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  # 1771239 27-Apr-2017 13:40
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  # 1771242 27-Apr-2017 13:44
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sonyxperiageek: Not sure if this is 2700k but might be worth checking out: https://www.cheapies.nz/node/11314

 

Daylight on the pack, and its a pretty lousy brand. I got some of their filament ones figuring at the price they must be way better than the aliexpress ones I got, and they ended up being way worse. The philips filament ones are very warm and may suit the OP, and no flicker either.





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  # 1771249 27-Apr-2017 13:58
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2700k leds are very orange, far more so than just a normal incandesent light. 3000k warm white tends to produce a better light.  If you go to mitre 10 they have a range. Orbit brand do them.


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  # 1771286 27-Apr-2017 14:22
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2700k is about what a long life 1000 hour incandesent light puts out. 3000k is what a proper halogen will do. The big benifit of halogen other than long life and efficiency and small light source was its better colour temperature, so not sure why the desire to go backwards.





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  # 1771295 27-Apr-2017 14:46
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Just been in Mitre10 Mega Albany for something else so passed by the lighting section and they had some warm 13W GE LED Dimmable. 2700k and 1060 lumens.

 

Can't find them on the Mitre 10 website though and the GE site isn't very helpful either.

 

Pretty sure they were A19.


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  # 1771373 27-Apr-2017 15:50
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richms:

 

2700k is about what a long life 1000 hour incandesent light puts out. 3000k is what a proper halogen will do. The big benifit of halogen other than long life and efficiency and small light source was its better colour temperature, so not sure why the desire to go backwards.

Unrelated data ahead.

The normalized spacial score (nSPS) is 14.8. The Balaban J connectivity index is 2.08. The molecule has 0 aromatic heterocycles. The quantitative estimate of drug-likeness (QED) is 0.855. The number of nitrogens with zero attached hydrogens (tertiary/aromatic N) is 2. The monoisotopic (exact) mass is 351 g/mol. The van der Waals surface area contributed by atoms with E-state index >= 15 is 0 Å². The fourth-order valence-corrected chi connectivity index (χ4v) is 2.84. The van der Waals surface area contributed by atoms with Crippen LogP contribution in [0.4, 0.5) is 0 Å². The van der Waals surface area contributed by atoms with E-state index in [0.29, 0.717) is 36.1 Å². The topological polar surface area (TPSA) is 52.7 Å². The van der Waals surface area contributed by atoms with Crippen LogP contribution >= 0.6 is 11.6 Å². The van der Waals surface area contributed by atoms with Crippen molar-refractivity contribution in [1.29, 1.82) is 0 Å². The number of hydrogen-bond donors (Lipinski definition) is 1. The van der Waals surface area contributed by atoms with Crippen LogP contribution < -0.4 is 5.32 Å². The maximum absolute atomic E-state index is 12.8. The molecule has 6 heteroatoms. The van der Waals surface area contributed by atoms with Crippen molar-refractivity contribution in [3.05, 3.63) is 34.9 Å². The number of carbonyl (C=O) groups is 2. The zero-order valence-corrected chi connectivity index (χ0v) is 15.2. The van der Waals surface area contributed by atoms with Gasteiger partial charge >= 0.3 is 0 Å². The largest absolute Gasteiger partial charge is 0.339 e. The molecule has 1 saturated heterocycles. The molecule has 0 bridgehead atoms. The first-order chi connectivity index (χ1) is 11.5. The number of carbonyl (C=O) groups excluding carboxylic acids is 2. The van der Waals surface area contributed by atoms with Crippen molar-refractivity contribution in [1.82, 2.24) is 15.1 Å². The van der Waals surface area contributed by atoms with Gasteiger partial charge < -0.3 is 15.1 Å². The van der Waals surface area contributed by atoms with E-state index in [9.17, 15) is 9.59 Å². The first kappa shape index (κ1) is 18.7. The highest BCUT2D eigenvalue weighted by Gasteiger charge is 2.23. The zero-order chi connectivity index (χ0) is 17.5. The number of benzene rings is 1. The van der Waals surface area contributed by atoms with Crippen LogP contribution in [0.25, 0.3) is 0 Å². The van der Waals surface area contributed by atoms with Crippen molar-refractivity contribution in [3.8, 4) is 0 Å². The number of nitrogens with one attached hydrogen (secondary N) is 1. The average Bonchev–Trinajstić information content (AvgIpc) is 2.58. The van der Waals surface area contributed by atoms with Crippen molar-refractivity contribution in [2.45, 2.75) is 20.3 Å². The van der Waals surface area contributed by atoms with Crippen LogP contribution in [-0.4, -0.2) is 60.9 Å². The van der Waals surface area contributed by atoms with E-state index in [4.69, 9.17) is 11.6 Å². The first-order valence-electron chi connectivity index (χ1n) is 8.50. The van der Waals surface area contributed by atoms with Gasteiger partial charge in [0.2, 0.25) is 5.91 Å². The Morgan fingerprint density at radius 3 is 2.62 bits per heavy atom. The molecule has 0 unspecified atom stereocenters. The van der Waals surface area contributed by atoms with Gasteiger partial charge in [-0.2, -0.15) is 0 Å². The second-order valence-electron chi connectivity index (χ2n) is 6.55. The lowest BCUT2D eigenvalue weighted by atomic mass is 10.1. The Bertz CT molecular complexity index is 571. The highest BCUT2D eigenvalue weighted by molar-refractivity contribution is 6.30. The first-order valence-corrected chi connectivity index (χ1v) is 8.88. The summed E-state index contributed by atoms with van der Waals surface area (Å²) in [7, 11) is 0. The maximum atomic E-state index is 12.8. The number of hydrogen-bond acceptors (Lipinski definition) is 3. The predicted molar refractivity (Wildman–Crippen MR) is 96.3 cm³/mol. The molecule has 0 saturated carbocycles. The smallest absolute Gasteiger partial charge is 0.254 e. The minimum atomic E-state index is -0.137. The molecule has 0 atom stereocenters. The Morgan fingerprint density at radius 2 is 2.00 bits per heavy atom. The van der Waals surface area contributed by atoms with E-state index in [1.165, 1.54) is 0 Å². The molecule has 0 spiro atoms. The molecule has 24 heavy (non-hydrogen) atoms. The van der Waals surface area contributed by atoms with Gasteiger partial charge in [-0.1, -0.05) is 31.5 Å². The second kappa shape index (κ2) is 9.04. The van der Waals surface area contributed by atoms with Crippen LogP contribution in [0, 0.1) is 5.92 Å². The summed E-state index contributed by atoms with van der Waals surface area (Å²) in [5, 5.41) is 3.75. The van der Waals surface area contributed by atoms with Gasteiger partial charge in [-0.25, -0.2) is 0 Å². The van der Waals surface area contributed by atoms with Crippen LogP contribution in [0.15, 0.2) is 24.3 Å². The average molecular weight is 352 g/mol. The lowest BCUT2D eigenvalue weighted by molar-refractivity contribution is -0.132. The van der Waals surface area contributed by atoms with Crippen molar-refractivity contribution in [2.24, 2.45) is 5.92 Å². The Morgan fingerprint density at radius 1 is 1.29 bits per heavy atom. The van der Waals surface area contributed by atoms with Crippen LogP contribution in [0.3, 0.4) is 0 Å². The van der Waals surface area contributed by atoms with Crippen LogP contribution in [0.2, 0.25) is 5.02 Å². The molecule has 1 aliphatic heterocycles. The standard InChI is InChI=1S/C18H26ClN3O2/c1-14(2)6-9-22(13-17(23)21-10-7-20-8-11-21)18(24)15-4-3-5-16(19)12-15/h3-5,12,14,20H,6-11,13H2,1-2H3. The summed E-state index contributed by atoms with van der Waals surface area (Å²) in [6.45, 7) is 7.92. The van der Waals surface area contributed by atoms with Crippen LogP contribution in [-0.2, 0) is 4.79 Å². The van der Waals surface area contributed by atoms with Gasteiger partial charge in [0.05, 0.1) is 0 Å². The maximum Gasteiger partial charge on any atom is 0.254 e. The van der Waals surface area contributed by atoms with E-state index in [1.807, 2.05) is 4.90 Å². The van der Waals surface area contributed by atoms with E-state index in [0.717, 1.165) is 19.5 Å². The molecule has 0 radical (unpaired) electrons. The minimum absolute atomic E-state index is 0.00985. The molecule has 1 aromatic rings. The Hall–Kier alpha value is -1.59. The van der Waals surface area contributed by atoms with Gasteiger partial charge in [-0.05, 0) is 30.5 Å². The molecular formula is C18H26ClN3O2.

It comes down to preference and what the intended use of the lighting is. I don't think you can say that the 3000K that halogen puts out is a "better" colour temperature, or that wanting 2700K LEDs is going backwards.

 

For a living room I personally think 2700K is about right, and when dimmed I tend to prefer even warmer than that.


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  # 1771381 27-Apr-2017 15:53
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richms:

 

2700k is about what a long life 1000 hour incandesent light puts out. 3000k is what a proper halogen will do. The big benifit of halogen other than long life and efficiency and small light source was its better colour temperature, so not sure why the desire to go backwards.

 

 

 

 

In theory they should be. But not sure how well colour matched the models being sold in NZ are. I have compared a 2700k LED E27 I have got in a table lamp, vs a normal 60W incandescent, and the incandescent is definitely a whiter , less orange light. The 3000k is a better match I have found, although the 3000k is a bit of a whiter light. But lighting professionals I have spoken to have said they would only use 3000k in houses. Many stores sell 4000k in bathrooms, which they say produces a better light colour for putting on makeup etc, but I think it is too much of a cold light.